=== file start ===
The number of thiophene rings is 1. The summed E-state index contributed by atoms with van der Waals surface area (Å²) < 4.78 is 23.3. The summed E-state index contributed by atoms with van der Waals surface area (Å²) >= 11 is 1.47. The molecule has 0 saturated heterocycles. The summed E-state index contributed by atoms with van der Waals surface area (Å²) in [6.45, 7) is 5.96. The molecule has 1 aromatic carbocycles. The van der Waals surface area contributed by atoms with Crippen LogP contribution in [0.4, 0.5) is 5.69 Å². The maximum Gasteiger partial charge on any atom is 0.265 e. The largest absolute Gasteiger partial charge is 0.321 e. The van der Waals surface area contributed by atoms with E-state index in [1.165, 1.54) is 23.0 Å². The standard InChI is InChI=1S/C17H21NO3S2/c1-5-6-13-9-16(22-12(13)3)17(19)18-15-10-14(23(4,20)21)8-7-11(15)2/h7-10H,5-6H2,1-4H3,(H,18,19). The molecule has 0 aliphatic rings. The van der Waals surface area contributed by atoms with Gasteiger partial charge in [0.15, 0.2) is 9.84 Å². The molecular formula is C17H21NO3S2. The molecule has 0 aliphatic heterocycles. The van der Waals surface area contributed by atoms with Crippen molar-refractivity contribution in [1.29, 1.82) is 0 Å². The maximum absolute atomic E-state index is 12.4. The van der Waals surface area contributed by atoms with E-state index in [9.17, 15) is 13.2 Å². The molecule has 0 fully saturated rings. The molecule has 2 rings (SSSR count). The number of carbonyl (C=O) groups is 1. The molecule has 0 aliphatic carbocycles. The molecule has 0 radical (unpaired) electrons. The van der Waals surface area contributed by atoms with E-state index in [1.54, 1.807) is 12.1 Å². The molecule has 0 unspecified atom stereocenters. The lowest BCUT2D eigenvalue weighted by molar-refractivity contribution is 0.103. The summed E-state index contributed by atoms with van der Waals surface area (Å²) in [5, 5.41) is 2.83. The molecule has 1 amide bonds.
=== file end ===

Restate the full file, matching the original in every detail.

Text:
The number of thiophene rings is 1. The summed E-state index contributed by atoms with van der Waals surface area (Å²) < 4.78 is 23.3. The summed E-state index contributed by atoms with van der Waals surface area (Å²) >= 11 is 1.47. The molecule has 0 saturated heterocycles. The summed E-state index contributed by atoms with van der Waals surface area (Å²) in [6.45, 7) is 5.96. The molecule has 1 aromatic carbocycles. The van der Waals surface area contributed by atoms with Crippen LogP contribution in [0.4, 0.5) is 5.69 Å². The maximum Gasteiger partial charge on any atom is 0.265 e. The largest absolute Gasteiger partial charge is 0.321 e. The van der Waals surface area contributed by atoms with E-state index in [1.165, 1.54) is 23.0 Å². The standard InChI is InChI=1S/C17H21NO3S2/c1-5-6-13-9-16(22-12(13)3)17(19)18-15-10-14(23(4,20)21)8-7-11(15)2/h7-10H,5-6H2,1-4H3,(H,18,19). The molecule has 0 aliphatic rings. The van der Waals surface area contributed by atoms with Gasteiger partial charge in [0.15, 0.2) is 9.84 Å². The molecular formula is C17H21NO3S2. The molecule has 0 aliphatic heterocycles. The van der Waals surface area contributed by atoms with Crippen molar-refractivity contribution in [1.29, 1.82) is 0 Å². The maximum absolute atomic E-state index is 12.4. The van der Waals surface area contributed by atoms with E-state index in [9.17, 15) is 13.2 Å². The molecule has 0 fully saturated rings. The molecule has 2 rings (SSSR count). The number of carbonyl (C=O) groups is 1. The molecule has 0 aliphatic carbocycles. The molecule has 0 radical (unpaired) electrons. The van der Waals surface area contributed by atoms with E-state index in [1.54, 1.807) is 12.1 Å². The molecule has 0 unspecified atom stereocenters. The lowest BCUT2D eigenvalue weighted by molar-refractivity contribution is 0.103. The summed E-state index contributed by atoms with van der Waals surface area (Å²) in [5, 5.41) is 2.83. The molecule has 1 amide bonds.